Wellness to her is about looking after physical and mental health in tandem. “It’s very much mind and body,” she says. “I’ve always exercised – I bought a rowing machine when I was 12! I also eat organic food. Beetroot smoothies are one of my favourites. They give you energy and make you sparkle.”
Despite her initial struggle to settle, life changed dramatically for the better in 2019. All it took was a horsebox.
Anji laughs at the memory. “James bought it to take on camping trips with his mates so they could have a bar! I was like, ‘Not going to happen!’ I had the idea of turning it into a catering unit. I thought, ‘What do I enjoy doing?’ So I decided to make food and see if anyone would buy it.”
Once she and James had converted the horsebox and named it the Black Pearl Creole Kitchen (after Anji’s idol, the singer, actress and heroine of the French Resistance Josephine Baker), they set about launching it. Their maiden attempt appeared to be doomed, however.
“We were due to pitch up at a festival in Strathpeffer, but we arrived to find it had been cancelled,” she recalls. “We had all this food. I was in tears!”
But a quick bit of on-the-hoof poster-making and some Facebook posts turned defeat into triumph. “We said ‘Two dishes for the price of one – come to the car park in Gairloch’. The rain was pelting sideways, and I thought nobody was going to turn up.
Then a guy on a motorbike arrived and said he’d come all the way from Ullapool, fifty miles away, and had a big order! Next thing, there was a massive queue, and we sold out in an hour and a half.”
After that, Black Pearl went from strength to strength. Its latest chapter began last July when Anji secured the lease on a derelict café in Gairloch. “It was totally empty, but we bought a tree and made tables, then sanded them and scorched them so everything has smoke and fire theme.
“I’ve been blown away by the response from people who say they love my food. I’ve even had people from Jamaica say we do the best jerk chicken they’ve ever tasted!”
As well as that jerk chicken, you can treat yourself to the likes of BBQ ribs, sweet potato nests and ‘doubles’ (channa chickpea curry with fried ‘bara’ flatbread). Finish it off with rum-and-ginger sticky toffee pudding and you’d be forgiven for thinking you’d died and gone to heaven.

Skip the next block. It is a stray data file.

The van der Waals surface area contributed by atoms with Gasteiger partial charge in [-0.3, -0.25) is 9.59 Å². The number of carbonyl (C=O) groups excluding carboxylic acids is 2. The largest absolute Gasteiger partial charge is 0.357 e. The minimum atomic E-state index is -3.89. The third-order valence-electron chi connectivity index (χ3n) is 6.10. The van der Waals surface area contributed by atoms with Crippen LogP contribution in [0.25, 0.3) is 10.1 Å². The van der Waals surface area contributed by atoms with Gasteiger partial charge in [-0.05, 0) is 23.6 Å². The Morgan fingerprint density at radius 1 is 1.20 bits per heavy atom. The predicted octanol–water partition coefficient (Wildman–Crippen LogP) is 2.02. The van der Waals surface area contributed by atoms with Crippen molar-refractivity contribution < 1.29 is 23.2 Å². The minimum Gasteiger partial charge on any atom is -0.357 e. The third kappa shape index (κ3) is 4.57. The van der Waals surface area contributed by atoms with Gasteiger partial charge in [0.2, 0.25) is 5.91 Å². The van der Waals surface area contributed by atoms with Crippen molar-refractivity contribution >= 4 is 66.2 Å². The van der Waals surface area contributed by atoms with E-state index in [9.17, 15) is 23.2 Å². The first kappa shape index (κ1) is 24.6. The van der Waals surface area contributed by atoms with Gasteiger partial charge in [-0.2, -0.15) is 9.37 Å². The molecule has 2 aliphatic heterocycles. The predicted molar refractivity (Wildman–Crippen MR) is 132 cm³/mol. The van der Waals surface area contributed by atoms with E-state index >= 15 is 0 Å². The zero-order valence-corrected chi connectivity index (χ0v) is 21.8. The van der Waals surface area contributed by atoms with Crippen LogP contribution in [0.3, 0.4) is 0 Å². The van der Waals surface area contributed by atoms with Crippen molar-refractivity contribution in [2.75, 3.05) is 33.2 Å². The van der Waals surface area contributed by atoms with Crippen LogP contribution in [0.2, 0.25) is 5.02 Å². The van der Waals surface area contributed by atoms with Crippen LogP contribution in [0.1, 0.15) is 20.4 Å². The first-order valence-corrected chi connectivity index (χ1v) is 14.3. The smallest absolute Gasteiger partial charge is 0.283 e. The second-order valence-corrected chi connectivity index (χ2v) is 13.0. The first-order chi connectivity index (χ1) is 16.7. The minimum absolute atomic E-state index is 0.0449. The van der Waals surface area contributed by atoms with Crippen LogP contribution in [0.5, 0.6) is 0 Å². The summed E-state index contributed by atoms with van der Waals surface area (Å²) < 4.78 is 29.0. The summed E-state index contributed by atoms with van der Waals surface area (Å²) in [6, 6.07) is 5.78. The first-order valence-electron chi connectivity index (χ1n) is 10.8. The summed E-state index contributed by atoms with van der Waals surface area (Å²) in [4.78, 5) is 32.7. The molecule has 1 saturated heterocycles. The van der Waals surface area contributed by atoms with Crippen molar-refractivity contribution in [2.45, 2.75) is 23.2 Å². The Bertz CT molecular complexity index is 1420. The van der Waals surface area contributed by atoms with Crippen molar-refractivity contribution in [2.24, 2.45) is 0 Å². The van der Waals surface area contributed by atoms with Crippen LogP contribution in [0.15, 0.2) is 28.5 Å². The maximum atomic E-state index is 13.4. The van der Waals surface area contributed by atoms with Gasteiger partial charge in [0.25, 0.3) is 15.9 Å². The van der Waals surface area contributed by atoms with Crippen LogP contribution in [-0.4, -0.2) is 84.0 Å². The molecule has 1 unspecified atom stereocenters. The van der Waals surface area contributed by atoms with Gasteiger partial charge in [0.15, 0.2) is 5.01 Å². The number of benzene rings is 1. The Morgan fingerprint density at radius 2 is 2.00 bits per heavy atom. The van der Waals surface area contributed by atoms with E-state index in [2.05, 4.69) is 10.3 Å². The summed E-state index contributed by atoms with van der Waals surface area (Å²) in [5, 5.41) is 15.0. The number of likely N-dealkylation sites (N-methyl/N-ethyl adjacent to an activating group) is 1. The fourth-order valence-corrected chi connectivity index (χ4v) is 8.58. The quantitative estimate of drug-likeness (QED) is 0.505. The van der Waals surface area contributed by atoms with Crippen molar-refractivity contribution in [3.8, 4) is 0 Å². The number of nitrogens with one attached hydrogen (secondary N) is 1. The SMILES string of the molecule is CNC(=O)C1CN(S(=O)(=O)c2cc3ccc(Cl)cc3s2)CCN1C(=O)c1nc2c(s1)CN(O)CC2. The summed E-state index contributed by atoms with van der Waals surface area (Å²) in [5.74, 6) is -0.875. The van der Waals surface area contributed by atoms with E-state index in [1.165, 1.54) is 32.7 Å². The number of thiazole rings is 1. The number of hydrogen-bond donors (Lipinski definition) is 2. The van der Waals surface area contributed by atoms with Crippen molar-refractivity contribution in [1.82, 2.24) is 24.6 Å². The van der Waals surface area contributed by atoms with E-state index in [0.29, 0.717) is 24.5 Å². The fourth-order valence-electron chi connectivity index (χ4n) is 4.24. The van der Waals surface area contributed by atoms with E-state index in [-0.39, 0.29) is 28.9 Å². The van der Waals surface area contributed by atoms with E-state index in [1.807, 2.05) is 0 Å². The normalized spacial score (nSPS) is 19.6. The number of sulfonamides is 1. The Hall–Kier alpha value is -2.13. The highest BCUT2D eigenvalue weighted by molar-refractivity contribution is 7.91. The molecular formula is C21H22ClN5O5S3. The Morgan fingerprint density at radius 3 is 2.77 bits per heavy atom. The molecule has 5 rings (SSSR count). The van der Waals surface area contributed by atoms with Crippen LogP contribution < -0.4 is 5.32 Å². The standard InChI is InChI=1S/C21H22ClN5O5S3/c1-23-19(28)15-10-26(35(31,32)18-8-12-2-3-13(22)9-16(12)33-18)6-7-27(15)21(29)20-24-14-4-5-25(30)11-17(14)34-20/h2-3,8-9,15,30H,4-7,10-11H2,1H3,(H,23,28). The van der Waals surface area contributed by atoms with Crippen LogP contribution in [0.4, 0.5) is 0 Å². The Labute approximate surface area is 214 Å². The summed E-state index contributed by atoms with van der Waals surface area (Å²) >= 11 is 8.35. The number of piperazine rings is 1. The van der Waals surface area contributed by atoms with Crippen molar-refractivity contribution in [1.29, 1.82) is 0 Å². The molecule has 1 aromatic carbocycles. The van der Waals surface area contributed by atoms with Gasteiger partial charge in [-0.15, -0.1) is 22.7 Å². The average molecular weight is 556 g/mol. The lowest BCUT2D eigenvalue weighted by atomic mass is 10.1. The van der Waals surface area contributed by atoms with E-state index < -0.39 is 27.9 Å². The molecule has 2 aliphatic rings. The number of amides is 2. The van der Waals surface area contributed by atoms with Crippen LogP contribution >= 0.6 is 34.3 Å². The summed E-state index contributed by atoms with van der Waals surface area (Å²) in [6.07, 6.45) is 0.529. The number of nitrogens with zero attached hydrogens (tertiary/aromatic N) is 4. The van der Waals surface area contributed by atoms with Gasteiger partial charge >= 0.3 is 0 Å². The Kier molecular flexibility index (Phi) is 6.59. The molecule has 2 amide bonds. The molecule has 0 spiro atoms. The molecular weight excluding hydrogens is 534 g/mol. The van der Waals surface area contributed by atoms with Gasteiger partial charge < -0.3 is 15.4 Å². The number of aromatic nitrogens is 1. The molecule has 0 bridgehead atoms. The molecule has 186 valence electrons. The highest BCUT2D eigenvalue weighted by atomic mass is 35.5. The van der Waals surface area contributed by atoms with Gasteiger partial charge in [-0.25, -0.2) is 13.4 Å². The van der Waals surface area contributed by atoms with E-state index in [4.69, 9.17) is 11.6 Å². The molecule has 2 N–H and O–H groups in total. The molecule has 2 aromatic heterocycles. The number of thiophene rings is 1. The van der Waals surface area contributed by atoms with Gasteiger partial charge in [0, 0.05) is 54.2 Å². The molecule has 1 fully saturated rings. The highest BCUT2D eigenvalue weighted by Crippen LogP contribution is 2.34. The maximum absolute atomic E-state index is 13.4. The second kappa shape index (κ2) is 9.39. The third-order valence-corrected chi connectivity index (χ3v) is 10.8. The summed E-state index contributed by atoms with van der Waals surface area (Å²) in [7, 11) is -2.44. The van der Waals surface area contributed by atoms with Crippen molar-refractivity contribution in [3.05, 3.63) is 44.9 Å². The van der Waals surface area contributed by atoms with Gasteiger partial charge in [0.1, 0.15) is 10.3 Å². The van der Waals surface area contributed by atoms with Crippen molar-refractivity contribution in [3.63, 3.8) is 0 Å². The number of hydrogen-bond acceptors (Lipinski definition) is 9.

But despite all this mouth-watering fare, ask Anji what food makes her feel good and she’s quick to answer: smoked trout from the Smoke House in Ullapool and some very special
fishcakes. “My mum, who died in 2020 at the age of 100, would make them when we were growing up,” she says with such nostalgic fondness it’s hard not to feel a lump in your throat.
“I was putting together the recipe recently for a new book by Ghillie Basan called Seafood Journey, and I remembered how I’d get so excited when I smelled them!
“Mummy would never reveal exactly how she made them, so when I wrote the recipe it was from taste memory. She made them with love.”
Speaking to Anji, it’s clear just how meaningful food is to her. It’s a connection to the past, to family, to heritage and to the people around her.
The locals and tourists who get to taste her fabulous creations are very lucky to have her, but Anji feels she’s the fortunate one. “I’m very grateful. The Black Pearl is my favourite place to be. It makes me feel so good. We get the fire going and the reggae music on and it’s wonderful and warm. It’s my home, my jewel… my hidden gem.”
From party house to party Pearl. Fred and Ruby would be proud of their girl.
BLACK PEARL CREOLE KITCHEN